Some Will Win, Some Will Lose

In a spooky week in oil, Third Quarter results were released for some of the worlds largest and most powerful oil and gas companies and there were some surprising results. Low prices, reduced production, and slashed operating costs forced companies like ExxonMobil and Chevron to report massive losses while others like Shell and BP surprised investors and the world by turning a profit during a tumultuous third quarter.

Opinion Piece: Fearing The Second Wave

covid-19

A second wave of the coronavirus pandemic is tearing its way through Europe and there is no question whether or not the rest of the world will eventually follow. The surge in coronavirus cases in many major developed oil-consuming economies has rekindled fears that oil demand recovery is again off track, and market balancing is still further away. Luckily, those fears are misplaced as a second wave of shutdowns may not take as large of a dent out of global demand as individuals have begun to resume their day to day lives. Therefore, global oil demand recovery will not be derailed as fear of the virus is likely not going to keep people locked up anymore.

Consolidation Is Key

This week, two major U.S. shale acquisitions were officially announced when ConocoPhillips announced their acquisition of Concho Resources and Pioneer Natural Resources announced their agreement to acquire Parsley Energy. The Pioneer all-stock transaction valued at $4.5 Billion (inclusive of Parsley’s debt increases the value to $7.6 Billion) is significantly less than the all-stock transaction of the ConocoPhillips deal valued at $9.7 Billion (inclusive of Concho’s debt increases the value to $13.3 Billion) but is significant nonetheless. Major moves in the U.S. oil and gas sector indicate that consolidation is the future.

Nationalizing the United States Oil Industry

Falling oil prices and a surge in green energy policies have breathed new life into an old idea: to nationalize the fossil fuel industry. The problem is, nationalizing oil and gas would be a radical step, and alone it would not be enough to deliver a comprehensive energy transition that can meet climate goals as well as the social objectives of the Green New Deal. While calls have been made to nationalize oil and gas development in the U.S., the inefficiency of government oversight cannot do a better job than private enterprise at developing and managing these natural resources.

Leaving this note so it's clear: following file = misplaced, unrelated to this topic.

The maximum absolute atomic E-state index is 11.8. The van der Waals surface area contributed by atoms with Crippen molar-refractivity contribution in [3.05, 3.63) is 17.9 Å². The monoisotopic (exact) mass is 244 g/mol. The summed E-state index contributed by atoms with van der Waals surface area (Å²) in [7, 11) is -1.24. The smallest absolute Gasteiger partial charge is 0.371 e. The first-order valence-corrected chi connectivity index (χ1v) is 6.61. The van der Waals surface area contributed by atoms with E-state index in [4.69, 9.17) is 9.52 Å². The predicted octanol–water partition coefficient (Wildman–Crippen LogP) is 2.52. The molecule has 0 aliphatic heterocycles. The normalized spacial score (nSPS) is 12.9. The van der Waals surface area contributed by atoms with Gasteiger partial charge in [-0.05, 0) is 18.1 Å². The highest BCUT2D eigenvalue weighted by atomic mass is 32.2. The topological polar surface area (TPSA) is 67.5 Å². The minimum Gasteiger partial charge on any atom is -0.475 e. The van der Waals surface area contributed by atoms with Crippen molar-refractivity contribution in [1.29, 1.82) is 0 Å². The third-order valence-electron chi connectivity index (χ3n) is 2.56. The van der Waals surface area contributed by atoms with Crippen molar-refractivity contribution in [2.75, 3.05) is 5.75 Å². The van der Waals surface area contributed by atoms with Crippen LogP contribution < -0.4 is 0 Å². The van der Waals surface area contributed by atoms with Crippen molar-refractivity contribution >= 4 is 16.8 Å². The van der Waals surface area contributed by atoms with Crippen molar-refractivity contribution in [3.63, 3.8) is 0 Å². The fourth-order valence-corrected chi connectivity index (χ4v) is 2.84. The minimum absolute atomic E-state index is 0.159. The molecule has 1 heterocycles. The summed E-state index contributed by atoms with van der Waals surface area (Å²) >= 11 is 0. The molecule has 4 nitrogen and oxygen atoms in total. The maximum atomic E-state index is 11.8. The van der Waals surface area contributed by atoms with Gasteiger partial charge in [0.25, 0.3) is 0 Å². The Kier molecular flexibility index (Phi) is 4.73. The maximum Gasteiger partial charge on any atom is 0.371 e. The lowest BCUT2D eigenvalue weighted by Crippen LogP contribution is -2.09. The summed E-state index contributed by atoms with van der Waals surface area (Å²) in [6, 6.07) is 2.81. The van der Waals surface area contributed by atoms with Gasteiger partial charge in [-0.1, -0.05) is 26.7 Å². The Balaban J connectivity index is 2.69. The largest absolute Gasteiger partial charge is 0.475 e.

Heating Up

A wild week in oil news saw some of the world’s top analytics firms’ predictions on the future of the oil and gas industry in the United States be overshadowed by the possibility of a massive merger between two shale powerhouses and approval of an expansion for the Dakota Access Pipeline. As temperatures begin to cool off into the winter season, election season is causing the oil industry to heat up.

Brent-WTI Crude Price Spread: An Ever-Changing Dynamic In Commodity Futures

The price spread between the world’s most traded crude oil blends and the most actively traded commodities in the world generally track one another, but divergences often reflect technical, supply/demand, or geopolitical issues. Over the course of history, the spread between Brent crude and WTI blends has grown, shrunk, crossed paths, and reversed again countless times. As a result of reduced U.S. pipeline constraints, ongoing OPEC+ production cuts, and China purchasing record amounts of WTI crude oil, the spread between Brent and WTI crude oil prices has begun to shrink close to zero. The future may hold a reversal giving WTI prices the upper hand.

Battle Of The Bigs

Chevron Corporation overtook Exxon Mobil Corporation as the largest oil company in America by market value, the first time the Texas-based giant has been dethroned since it began as Standard Oil more than a century ago. But neither are any match for a Hurricane as both majors have evacuated production platforms in the Gulf of Mexico ahead of Hurricane Delta. The Bureau of Safety and Environmental Enforcement estimated about 80% of the Gulf’s oil production and 49% of natural gas production has been shut-in, including over 180 production platforms. Hurricane season has chronically caused trouble in the gulf region and a historic 2020 is no different.